The Flu vs. Coronavirus: What's The Difference?
Coronavirus continues to make headlines in recent weeks as cases of the
respiratory illness are reported across the U.S. and globally. Otherwise
known as COVID-1, the virus shares similarities with influenza in how
it is spread, as well as its symptoms. Here’s what you should know
Symptoms: fever, cough, sore throat, muscle aches, headaches, runny or stuffy nose,
fatigue, and occasionally vomiting and diarrhea. Symptoms usually come
on suddenly after an incubation period of 2 – 5 days.
Virus Transmission: passed from person to person through respiratory droplets from an infected
person's cough or sneeze.
Mortality Rate: the flu kills 290,000 to 650,000 people each year according to the CDC.
Prevention: Flu season is not over, and it’s not too late for your flu shot.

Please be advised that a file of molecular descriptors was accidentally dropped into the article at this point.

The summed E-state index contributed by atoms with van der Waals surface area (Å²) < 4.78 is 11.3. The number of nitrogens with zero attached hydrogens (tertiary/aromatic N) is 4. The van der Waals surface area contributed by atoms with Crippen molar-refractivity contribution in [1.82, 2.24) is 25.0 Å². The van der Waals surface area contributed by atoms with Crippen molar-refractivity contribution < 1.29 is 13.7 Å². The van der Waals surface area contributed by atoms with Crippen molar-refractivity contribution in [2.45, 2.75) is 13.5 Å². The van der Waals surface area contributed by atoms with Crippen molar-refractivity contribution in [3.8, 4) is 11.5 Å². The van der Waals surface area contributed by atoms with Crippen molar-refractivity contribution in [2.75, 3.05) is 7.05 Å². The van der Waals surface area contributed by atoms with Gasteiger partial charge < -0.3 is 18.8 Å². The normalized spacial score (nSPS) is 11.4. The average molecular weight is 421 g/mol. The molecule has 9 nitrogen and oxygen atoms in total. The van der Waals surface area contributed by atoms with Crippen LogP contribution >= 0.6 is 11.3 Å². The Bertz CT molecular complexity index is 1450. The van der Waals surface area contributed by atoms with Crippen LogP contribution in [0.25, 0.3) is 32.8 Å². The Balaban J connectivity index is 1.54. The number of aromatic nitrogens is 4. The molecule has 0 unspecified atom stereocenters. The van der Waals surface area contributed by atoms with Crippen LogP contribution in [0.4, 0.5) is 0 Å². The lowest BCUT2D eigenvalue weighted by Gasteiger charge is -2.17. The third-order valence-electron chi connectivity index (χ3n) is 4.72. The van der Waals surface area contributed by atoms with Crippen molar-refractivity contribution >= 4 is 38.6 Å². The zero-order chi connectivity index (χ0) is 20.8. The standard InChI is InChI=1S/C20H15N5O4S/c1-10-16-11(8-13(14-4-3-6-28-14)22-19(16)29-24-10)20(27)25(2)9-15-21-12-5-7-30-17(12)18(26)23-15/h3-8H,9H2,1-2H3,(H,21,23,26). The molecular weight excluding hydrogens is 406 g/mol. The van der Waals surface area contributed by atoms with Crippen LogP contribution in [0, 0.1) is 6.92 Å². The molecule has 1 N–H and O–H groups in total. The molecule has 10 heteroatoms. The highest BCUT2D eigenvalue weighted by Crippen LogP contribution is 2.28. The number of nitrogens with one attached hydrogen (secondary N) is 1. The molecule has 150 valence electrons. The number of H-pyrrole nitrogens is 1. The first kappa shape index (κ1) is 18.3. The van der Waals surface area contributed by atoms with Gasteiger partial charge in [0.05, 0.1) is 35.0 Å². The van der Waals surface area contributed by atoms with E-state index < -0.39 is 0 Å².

This is important because if you have the flu, you’re at a higher
risk for other infections like pneumonia
Symptoms: data is still being compiled to understand all the symptoms of the disease
but the most common are fever, cough and shortness of breath. Symptoms
may appear 2 – 14 days after exposure.
Virus Transmission: just like the flu, the virus is passed from person to person through respiratory
droplets from an infected person's cough or sneeze.
Mortality Rate: according to the World Health Organization (WHO) there have been more
than 80,000 confirmed coronavirus cases worldwide. Of those cases, nearly
3,000 resulted in death.
Prevention: while there is currently no vaccine to prevent COVID-19, everyday preventative
actions can help prevent the spread of respiratory diseases:
- Avoid close contact with anyone who is sick
- Wash your hands with soap and water or use an alcohol-based hand sanitizer
- Avoid touching your eyes, nose and mouth
- Stay home when you are sick
For more information and updates from the CDC on COVID-19, visit our information page by